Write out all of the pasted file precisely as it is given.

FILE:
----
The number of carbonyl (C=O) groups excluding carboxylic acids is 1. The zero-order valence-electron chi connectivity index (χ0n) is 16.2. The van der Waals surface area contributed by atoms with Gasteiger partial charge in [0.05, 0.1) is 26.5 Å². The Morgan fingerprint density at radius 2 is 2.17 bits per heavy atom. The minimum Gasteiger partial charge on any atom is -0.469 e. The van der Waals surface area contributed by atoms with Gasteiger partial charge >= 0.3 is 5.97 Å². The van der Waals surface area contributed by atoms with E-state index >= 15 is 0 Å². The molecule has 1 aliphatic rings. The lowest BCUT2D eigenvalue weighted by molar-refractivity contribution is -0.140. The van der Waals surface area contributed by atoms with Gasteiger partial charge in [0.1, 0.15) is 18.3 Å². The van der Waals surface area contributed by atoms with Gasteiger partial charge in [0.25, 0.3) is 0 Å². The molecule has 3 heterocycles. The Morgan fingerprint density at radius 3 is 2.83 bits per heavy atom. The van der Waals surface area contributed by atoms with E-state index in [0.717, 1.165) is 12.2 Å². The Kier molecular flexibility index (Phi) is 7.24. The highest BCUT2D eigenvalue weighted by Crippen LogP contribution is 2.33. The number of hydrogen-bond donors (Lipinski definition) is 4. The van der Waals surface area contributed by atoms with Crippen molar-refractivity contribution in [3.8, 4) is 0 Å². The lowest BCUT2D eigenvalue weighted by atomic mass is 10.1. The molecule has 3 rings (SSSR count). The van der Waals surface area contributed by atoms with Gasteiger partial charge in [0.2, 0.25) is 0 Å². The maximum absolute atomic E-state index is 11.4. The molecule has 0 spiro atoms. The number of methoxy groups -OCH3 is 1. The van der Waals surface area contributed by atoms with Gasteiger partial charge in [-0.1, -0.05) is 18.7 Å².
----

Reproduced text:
The number of carbonyl (C=O) groups excluding carboxylic acids is 1. The zero-order valence-electron chi connectivity index (χ0n) is 16.2. The van der Waals surface area contributed by atoms with Gasteiger partial charge in [0.05, 0.1) is 26.5 Å². The Morgan fingerprint density at radius 2 is 2.17 bits per heavy atom. The minimum Gasteiger partial charge on any atom is -0.469 e. The van der Waals surface area contributed by atoms with Gasteiger partial charge >= 0.3 is 5.97 Å². The van der Waals surface area contributed by atoms with E-state index >= 15 is 0 Å². The molecule has 1 aliphatic rings. The lowest BCUT2D eigenvalue weighted by molar-refractivity contribution is -0.140. The van der Waals surface area contributed by atoms with Gasteiger partial charge in [0.1, 0.15) is 18.3 Å². The van der Waals surface area contributed by atoms with Gasteiger partial charge in [0.25, 0.3) is 0 Å². The molecule has 3 heterocycles. The Morgan fingerprint density at radius 3 is 2.83 bits per heavy atom. The van der Waals surface area contributed by atoms with E-state index in [0.717, 1.165) is 12.2 Å². The Kier molecular flexibility index (Phi) is 7.24. The highest BCUT2D eigenvalue weighted by Crippen LogP contribution is 2.33. The number of hydrogen-bond donors (Lipinski definition) is 4. The van der Waals surface area contributed by atoms with Crippen molar-refractivity contribution in [3.8, 4) is 0 Å². The lowest BCUT2D eigenvalue weighted by atomic mass is 10.1. The molecule has 3 rings (SSSR count). The van der Waals surface area contributed by atoms with Gasteiger partial charge in [0.2, 0.25) is 0 Å². The maximum absolute atomic E-state index is 11.4. The molecule has 0 spiro atoms. The number of methoxy groups -OCH3 is 1. The van der Waals surface area contributed by atoms with Gasteiger partial charge in [-0.1, -0.05) is 18.7 Å².